In certain embodiments, microcantilevers can be fabricated from SOI (silicon-on-insulator) wafers with a 2.5 μm buried oxide etch-stop layer and a 1.5 μm epitaxial silicon layer. 50×1 cantilever arrays can be fabricated with the standard MEMS (micro-electro-mechanical systems) technology.

Embedded n-type MOSFET transistors can be fabricated on each individual microcantilever using standard CMOS fabrication, wherein the transistors are located at the rear part of the cantilever where surface stress is the highest. Once the MOSFET process is completed and tested for functionality, microcantilever shapes can be defined. Contact lithography can be done to make metal contacts to the gate, source and drain of individual microcantilevers. Finally, 2.5 μm oxide is etched to release the microcantilevers from the top. In certain embodiments, the transistor design process can be simplified with four masks and minimal process steps for ease of fabrication, thus making it a low cost fabrication of a high sensitivity electronic detection paradigm.

FIG. 38 illustrates exemplary scanning electron micrographs. FIG. 38(A) depicts a scanning electron micrograph showing an image of two identical or substantially similar cantilevers from a microcantilever array of 50×1 displaying an embedded MOSFET and geometry of a gold coated and SiNx cantilever beam approximately 250 μm long and 1.5 μm thick, with each leg approximately 50 μm wide. The pair of cantilevers includes one microcantilever coated with a thin film of Cr/Au (for immobilization of probe molecules, typically with thiol chemistry), which acts as a sensing microcantilever, while the other uncoated microcantilever is a reference microcantilever. A differential drain current between the sensing and the reference microcantilevers, which further reduces systematic noise and environmental perturbations, forms a basis for BiMOS electronic detection. A differential signal can be fed into a bipolar-based differential amplifier for electronic readout (BiMOS) at the chip level for future development, for example.

FIG. 38(B) displays details of MOSFET location on a cantilever beam. The beam is released by etching a 2.5 micron sacrificial oxide layer. FIG. 38(B) is a magnified view of a MOSFET-embedded sensing microcantilever. FIG. 38(B) highlights contact leads and physical separation of the Cr/Au layer and the contacts. Cantilevers with a thickness of 1.5-2 μm and length ranging from 200 to 300 μm are fabricated with a separation of about 250 μm between the reference and sensing microcantilevers for illustrative simplicity. The transistor is located about 2-4 μm from the cantilever base and the W/L ratio of source and drain is around 10 to achieve high transconductance, for example. The gate length can be kept to approximately 7-8 μm with 1 μm overlap with source and drain, for example. The resonance frequency of the MOSFET-embedded microcantilevers may be around 100-150 kHz, for example. Each array can be designed to have identical or substantially similar sensor (i.e., Cr/Au-coated) and SiNx reference microcantilevers for differential output to reduce systematic noise and possible false positives. An exemplary process layout for embedded BiMOS cantilevers is shown in FIG. 39.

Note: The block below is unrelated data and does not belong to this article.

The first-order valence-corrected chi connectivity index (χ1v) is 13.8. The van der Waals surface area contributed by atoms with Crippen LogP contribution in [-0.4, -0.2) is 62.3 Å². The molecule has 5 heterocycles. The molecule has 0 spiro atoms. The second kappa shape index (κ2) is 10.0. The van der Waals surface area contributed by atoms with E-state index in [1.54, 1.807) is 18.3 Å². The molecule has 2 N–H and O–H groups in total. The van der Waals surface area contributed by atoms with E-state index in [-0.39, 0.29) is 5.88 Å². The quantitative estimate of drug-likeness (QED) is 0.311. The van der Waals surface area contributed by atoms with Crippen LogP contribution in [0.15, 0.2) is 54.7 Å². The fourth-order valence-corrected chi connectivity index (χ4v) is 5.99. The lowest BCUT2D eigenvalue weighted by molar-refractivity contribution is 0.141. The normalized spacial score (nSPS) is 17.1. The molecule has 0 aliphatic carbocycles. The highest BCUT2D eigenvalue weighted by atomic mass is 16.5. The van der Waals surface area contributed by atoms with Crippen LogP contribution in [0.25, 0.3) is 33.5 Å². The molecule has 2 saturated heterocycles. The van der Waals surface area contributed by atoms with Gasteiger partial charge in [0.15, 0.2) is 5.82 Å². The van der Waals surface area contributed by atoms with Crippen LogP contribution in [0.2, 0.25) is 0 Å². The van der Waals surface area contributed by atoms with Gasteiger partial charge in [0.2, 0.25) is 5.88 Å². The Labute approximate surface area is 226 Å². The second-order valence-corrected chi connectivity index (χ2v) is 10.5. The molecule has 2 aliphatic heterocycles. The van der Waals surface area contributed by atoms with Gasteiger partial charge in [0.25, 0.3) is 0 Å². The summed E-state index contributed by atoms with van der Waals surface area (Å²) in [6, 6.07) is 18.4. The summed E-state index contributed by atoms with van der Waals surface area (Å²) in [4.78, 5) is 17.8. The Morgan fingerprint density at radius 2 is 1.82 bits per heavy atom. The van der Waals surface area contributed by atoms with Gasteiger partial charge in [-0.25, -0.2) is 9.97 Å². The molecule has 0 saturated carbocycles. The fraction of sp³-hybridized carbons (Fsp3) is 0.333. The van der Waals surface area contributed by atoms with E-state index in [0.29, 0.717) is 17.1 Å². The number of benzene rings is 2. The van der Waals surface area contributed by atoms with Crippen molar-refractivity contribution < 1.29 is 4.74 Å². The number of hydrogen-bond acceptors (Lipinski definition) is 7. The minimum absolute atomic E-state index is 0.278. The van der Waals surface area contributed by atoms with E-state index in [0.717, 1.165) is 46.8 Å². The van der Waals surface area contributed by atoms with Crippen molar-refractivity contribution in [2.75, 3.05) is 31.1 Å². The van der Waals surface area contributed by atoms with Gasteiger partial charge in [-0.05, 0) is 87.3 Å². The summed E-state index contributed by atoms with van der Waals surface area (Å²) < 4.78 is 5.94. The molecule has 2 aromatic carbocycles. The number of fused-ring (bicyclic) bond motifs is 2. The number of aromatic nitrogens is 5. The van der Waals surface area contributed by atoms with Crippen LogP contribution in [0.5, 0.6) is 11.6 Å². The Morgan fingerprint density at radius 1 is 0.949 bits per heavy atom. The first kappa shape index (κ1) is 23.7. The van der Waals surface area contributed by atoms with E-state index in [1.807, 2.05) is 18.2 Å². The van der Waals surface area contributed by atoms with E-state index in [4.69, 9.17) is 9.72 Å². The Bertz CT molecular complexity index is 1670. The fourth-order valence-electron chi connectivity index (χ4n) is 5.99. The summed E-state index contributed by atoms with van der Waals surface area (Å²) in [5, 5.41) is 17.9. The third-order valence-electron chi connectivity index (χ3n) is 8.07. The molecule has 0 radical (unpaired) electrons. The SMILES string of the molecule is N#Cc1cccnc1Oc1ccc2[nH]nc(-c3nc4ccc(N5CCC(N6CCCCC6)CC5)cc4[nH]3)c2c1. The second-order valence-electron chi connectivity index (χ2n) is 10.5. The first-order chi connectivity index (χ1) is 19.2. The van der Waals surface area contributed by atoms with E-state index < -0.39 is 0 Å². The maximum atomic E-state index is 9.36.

As illustrated in FIG. 39, p-type silicon is first provided. Then, field oxide is provided around the silicon. An S/D window is opened in the field oxide over the silicon. P+ ions are then implanted in the S/D window. Next, a second mask of gate oxide is laid. Then, low stress nitride is deposited on the gate oxide layer, as shown in FIG. 39. After the nitride, a third cantilever mask is deposited, and the cantilever is etched. A fourth mask provides an open contact window. Lastly, a gold layer mask is provided, and the cantilever is released.

In certain embodiments, high drain current sensitivity has been tested by physically bending a cantilever using a high resolution nanomanipulator which has less than 5 nm vertical resolution and which is integrated with a Cascade probe station and Keithley S4200 parametric analyzer, which can measure current down to femto-amps (fA). The cantilever was physically bent by the nanomanipulator in a downward direction and corresponding current-voltage characteristics were acquired at a fixed gate bias of 5 V. The microcantilever was bent down 150 nm with a step size of 5 nm, and FIG. 40(A) shows the resultant change in the drain current with physical bending. The plot was obtained by measuring the drain current at each cantilever bending (5 nm step) in the linear region of drain current-voltage characteristics. The decrease in drain current is between 0.1 to 0.2 mA per nanometer microcantilever deflection, thereby validating the high current sensitivity of MOSFET-embedded microcantilever to nanoscale deflection. As shown in FIG. 40(A), drain current changes by almost one order of magnitude between a few to 150 nanometers of microcantilever bending. The result demonstrates the high sensitivity of embedded BiMOS technology for detection of microcantilever bending. The bending results indicate that the MOSFET deflection sensitivity is of the same order as optical and almost two-to-three orders of magnitude higher than existing active and passive detection technologies. Moreover, MOSFETs have large signal-to-noise ratio owing to a large change in drain current and concomitant small noise density. This is evident from noise measurements shown in FIG. 40(B), whereas the three curves show 1/f noise for three different gate voltages. Flicker (1/f) noise is the dominant source of noise in MOSFETs at low frequencies, which influences device performance and the minimum detection limit of the sensor. To determine the low-frequency noise in drain current of an embedded MOSFET, current noise power spectral density was measured acquired. Measured spectra reveal current noise of approximately 20-40 nA, which is calculated by integrating the spectral power density over 1/f bandwidth for different gate voltages. Given that MOSFET current sensitivity is around 0.1-0.2 mA/nm of cantilever deflection, low detection limit can be readily achieved with large signal to noise ratio, thus further substantiating the high current sensitivity of a BiMOS detection paradigm. The noise density can be further reduced in subsequent generations of these devices by standard processing steps, involving optimization of doping concentration and reducing interface traps.